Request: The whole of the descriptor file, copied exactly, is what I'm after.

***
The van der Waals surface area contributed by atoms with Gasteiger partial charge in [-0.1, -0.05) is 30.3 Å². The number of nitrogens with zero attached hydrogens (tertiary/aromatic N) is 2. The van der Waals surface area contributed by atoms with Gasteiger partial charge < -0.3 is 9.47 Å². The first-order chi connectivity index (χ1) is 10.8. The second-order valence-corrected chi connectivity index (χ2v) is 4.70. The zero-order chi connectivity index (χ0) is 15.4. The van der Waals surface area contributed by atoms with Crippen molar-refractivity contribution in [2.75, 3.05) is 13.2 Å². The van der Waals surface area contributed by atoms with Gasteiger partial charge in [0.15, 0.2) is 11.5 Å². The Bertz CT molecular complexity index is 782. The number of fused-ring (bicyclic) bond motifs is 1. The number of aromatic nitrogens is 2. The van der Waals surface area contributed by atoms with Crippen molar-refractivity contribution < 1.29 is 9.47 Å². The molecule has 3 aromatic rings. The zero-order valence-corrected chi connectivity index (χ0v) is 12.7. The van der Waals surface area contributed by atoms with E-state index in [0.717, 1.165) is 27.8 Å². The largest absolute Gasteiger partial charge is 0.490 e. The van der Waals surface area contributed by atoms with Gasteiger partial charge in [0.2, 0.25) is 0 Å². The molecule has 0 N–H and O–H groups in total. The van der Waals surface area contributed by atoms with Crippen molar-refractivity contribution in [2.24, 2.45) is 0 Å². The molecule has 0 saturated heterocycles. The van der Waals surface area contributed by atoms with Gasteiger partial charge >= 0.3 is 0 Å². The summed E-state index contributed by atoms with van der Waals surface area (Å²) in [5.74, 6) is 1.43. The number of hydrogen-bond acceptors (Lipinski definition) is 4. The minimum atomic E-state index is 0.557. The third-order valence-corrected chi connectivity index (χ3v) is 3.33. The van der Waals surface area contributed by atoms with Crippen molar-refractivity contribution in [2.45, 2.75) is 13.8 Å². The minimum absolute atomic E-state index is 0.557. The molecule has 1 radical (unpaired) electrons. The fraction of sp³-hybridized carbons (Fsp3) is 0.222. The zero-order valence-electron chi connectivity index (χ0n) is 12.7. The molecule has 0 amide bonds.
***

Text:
The van der Waals surface area contributed by atoms with Gasteiger partial charge in [-0.1, -0.05) is 30.3 Å². The number of nitrogens with zero attached hydrogens (tertiary/aromatic N) is 2. The van der Waals surface area contributed by atoms with Gasteiger partial charge < -0.3 is 9.47 Å². The first-order chi connectivity index (χ1) is 10.8. The second-order valence-corrected chi connectivity index (χ2v) is 4.70. The zero-order chi connectivity index (χ0) is 15.4. The van der Waals surface area contributed by atoms with Crippen molar-refractivity contribution in [2.75, 3.05) is 13.2 Å². The van der Waals surface area contributed by atoms with Gasteiger partial charge in [0.15, 0.2) is 11.5 Å². The Bertz CT molecular complexity index is 782. The number of fused-ring (bicyclic) bond motifs is 1. The number of aromatic nitrogens is 2. The van der Waals surface area contributed by atoms with Crippen molar-refractivity contribution < 1.29 is 9.47 Å². The molecule has 3 aromatic rings. The zero-order valence-corrected chi connectivity index (χ0v) is 12.7. The van der Waals surface area contributed by atoms with E-state index in [0.717, 1.165) is 27.8 Å². The largest absolute Gasteiger partial charge is 0.490 e. The van der Waals surface area contributed by atoms with Gasteiger partial charge in [0.2, 0.25) is 0 Å². The molecule has 0 N–H and O–H groups in total. The van der Waals surface area contributed by atoms with Crippen molar-refractivity contribution in [2.24, 2.45) is 0 Å². The molecule has 0 saturated heterocycles. The van der Waals surface area contributed by atoms with Gasteiger partial charge >= 0.3 is 0 Å². The summed E-state index contributed by atoms with van der Waals surface area (Å²) in [5.74, 6) is 1.43. The number of hydrogen-bond acceptors (Lipinski definition) is 4. The minimum atomic E-state index is 0.557. The third-order valence-corrected chi connectivity index (χ3v) is 3.33. The van der Waals surface area contributed by atoms with Crippen molar-refractivity contribution in [2.45, 2.75) is 13.8 Å². The minimum absolute atomic E-state index is 0.557. The molecule has 1 radical (unpaired) electrons. The fraction of sp³-hybridized carbons (Fsp3) is 0.222. The zero-order valence-electron chi connectivity index (χ0n) is 12.7. The molecule has 0 amide bonds.